I thought I would give a "Tale of Two Old Testaments" by posting the version Paul might say with historical footnotes. What do you think?
God created the world in such a way that his eternal power and divinity should have been apparent to everyone, even now (Rom. 1).  However, when Adam sinned, the power of Sin entered the world. The creation became a slave to corruption (Rom. 8). Death entered the human race because of Adam's sin (1 Cor. 15). We all sin now like Adam did and we all die now like Adam did because of the power of Sin over the world (Rom. 5). 
God called Abraham to begin the salvation of the world. Abraham is the father of the circumcised and the uncircumcised, of the Jew and the Gentile (Rom. 4). Before he was circumcised, Abraham is the father of the Gentiles who become right with God on the basis of their faith in him. After he was circumcised, he is the father of Israel who remains true Israel when they have faith in God. Their "works of Law," meaning the things they do that separate them from Gentiles (circumcision, food laws, sabbath observance) cannot earn them a right status before God on the Day of Judgment.
Great honor is due the Jews because God gave them the covenants, the temple, the promises (Rom. 9). The revelations of the Scriptures were given to them (Rom. 3). But none of these things in themselves are sufficient to give them a right status with God on the Day of Judgment, which is a matter of God's grace.
The Scriptures witness to these truths, both the Law and the Prophets (Rom. 3).  From Habakkuk 2:4 we learn that "the person who is righteous on the basis of faith will live." Joel 2 tells us that whoever calls on the name of the Lord (Jesus) will be saved.  We've already mentioned key texts about Abraham in Genesis.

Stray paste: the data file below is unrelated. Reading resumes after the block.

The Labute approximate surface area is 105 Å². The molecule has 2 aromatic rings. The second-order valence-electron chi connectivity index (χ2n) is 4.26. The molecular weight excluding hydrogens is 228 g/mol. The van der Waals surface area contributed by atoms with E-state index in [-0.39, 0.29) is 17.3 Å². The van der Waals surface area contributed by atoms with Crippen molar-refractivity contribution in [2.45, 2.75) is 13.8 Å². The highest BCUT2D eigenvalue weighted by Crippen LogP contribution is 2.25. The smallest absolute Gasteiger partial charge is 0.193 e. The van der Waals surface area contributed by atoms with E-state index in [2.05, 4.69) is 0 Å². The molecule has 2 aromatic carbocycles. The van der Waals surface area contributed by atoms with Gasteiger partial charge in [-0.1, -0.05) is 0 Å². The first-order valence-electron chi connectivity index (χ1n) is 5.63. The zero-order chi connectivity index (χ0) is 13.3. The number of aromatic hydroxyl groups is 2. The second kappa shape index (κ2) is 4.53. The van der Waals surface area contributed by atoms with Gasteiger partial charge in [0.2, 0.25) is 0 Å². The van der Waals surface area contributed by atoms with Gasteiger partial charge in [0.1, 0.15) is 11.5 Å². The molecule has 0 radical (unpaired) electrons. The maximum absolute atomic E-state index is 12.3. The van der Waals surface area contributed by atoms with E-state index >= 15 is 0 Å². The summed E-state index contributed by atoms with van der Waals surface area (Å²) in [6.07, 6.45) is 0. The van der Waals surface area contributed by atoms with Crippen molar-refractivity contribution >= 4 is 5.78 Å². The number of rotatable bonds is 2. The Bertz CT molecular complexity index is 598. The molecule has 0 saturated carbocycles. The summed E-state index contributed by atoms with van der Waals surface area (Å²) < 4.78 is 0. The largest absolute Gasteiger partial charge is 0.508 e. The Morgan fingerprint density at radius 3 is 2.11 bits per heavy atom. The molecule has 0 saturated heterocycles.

God gave the Law to be a guardian to point Jews to Christ (Gal. 4), like a slave that watches over a child until it comes of age. Israel was under that guardian until Christ came. The Law told Israel what God's righteous standard was, basically love. But Jews could not keep that standard because they did not have the Spirit. 
David is significant because he began the royal line that would lead to the Christ. Jesus is the seed of David in fleshly terms. Scriptures foresaw that he would become Son of God also, passages like Psalm 110:1.
Other parts of the New Testament emphasize parts of the Old Testament that Paul does not so much focus on. For example, the Gospels locate the ministries of Jesus and John the Baptist against the backdrop of the exile. John the Baptist is like the voice of one calling the wilderness to come home from the Babylonian captivity (Isaiah 40), although John is preparing the way for Jesus.
The very idea of the kingdom of God and the gospel news presumably come from Isaiah 52, which was also originally about the return from exile. Isaiah 53 shows up in Acts 8 as a text foretelling the redemptive suffering of Jesus. Matthew 2 alludes to the exodus in relation to one event in the life of Jesus and, like Joshua, Jesus does save his people. He is the Passover lamb (1 Cor. 5). He is a priest to end all priests (Heb. 7).
 Given what Jews likely believed at the time, Paul probably would have assumed that the world was created out of chaotic, pre-existing waters. But he doesn't say this anywhere.
 This is an expansion of the Genesis story. In Genesis, Adam and Eve would have died anyway if they had not had access to the Tree of Life. In that sense, death was not caused by Adam's sin but it was not prevented because of Adam's sin. The ground is cursed because of Adam's sin in Genesis, but there is no mention of the creation being corrupted because of it.
The curse of Adam plays no role in the rest of the Old Testament. In inductive terms, Genesis 4 through Malachi say nothing of this sin or its consequences. If we did not have Romans 5 and 1 Corinthians 15, Christian theology would look significantly different in relation to Adam.
 Interpreted spiritually rather than literally.
 Originally a reference to YHWH, now strikingly applied to Jesus.
 This seems to be a rather unique perspective for a Jew to have. The default Jewish understanding was probably that it was quite possible to keep the Law to the standard God expected despite the fact that all humans had sin and needed God's grace and atonement in general.